|dc.description.abstracten||Since Hofstede published his book, The consequences of culture, numerous comparative studies have flourished
and built on the well-known five-dimension model. In 1999, two critiques were addressed to these pieces of
work. Bhimani (1999) critiqued their homogeneity and poor ability to enhance our understanding of accounting.
Knowledge claims articulated, claims addressed, datasets and methods, and theoretical frameworks were always
the same, which has inevitably led to predictable conclusions and contributions to scientific knowledge. For their
part, Harrison & McKinnon (1999) stressed that all these studies had failed at explaining the determinants of
accounting situations and practices. These two critiques called for alternative cultural/diversity studies in
accounting research, promoting new settings, theoretical frameworks, and methods. In that context, our paper
aims at critically reviewing the situation of diversity/cultural accounting research ten years later. This research
purports to analyse the contributions of post-Hofstedian research to accounting knowledge. To this end, we
selected all papers published by international accounting journals in 2009 and dealing with culture or diversity.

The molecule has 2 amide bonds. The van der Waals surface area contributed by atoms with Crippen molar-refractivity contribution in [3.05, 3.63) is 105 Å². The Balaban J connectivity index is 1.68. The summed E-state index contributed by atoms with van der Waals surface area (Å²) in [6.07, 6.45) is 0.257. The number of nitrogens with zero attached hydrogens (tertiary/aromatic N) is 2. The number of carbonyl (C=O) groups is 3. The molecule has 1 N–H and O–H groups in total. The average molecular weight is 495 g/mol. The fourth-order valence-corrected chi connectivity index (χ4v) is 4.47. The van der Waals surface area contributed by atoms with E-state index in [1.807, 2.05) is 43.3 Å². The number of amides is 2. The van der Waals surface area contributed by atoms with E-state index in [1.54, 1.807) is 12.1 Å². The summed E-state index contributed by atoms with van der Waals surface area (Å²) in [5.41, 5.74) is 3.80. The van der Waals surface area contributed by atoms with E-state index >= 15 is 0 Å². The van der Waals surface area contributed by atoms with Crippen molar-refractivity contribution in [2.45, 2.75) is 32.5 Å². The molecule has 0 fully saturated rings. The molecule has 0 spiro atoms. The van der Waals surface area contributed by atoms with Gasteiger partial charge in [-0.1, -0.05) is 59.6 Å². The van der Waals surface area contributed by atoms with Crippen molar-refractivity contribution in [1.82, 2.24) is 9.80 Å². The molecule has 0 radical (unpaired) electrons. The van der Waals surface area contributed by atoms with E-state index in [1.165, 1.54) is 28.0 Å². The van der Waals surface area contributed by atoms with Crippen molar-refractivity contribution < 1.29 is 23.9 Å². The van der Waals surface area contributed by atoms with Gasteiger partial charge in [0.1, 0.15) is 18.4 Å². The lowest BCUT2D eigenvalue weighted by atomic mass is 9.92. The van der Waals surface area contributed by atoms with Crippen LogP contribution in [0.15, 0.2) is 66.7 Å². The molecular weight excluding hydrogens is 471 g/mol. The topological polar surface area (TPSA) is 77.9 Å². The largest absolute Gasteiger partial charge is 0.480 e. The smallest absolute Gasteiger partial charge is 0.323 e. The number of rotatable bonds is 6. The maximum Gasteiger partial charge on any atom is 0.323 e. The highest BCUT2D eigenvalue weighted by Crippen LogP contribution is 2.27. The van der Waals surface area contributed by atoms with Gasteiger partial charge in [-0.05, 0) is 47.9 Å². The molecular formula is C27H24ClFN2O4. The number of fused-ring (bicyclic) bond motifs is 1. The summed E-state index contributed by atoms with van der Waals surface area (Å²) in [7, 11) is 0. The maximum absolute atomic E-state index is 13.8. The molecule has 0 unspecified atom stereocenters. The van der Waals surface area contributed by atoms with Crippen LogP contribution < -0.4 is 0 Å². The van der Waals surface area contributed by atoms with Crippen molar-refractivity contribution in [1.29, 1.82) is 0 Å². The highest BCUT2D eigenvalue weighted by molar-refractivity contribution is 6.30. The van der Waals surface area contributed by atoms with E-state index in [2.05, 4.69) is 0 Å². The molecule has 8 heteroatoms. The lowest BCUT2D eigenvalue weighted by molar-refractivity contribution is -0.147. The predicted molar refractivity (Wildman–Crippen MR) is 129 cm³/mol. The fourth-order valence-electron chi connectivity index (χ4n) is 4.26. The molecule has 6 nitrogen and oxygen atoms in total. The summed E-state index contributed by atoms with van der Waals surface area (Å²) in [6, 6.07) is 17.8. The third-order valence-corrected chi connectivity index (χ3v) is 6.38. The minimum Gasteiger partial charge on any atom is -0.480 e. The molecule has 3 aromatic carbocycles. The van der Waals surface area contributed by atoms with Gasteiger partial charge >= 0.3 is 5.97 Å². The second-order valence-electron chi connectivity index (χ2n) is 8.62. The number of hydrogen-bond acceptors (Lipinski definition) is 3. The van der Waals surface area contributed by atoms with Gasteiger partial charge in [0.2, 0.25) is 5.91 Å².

In total 68 papers fell within our remit. We coded each of them with respect to the criteria of Bhimani’s (1999)
critique: knowledge claims and debates, means deployed (empirical site, theoretical framework, methods
employed) and ultimately contributions to scientific knowledge (empirical, theoretical and methodological). We
found that post-Hofstedian research offers large variety of approaches and contributions to knowledge, which,
compared against the outcome of Hofstede-based studies, is quite a scientific revolution (as defined by Kuhn,
1970). Despite diversity and discontinuity, all these publications have in common that they make culture part of
the social environment in which an accounting situation is observed. This leads all authors to spend room
making that context clear to the reader before conceptualisation commences. In other words, post-Hofstedian
research unbound culture, accounting, organisations and society.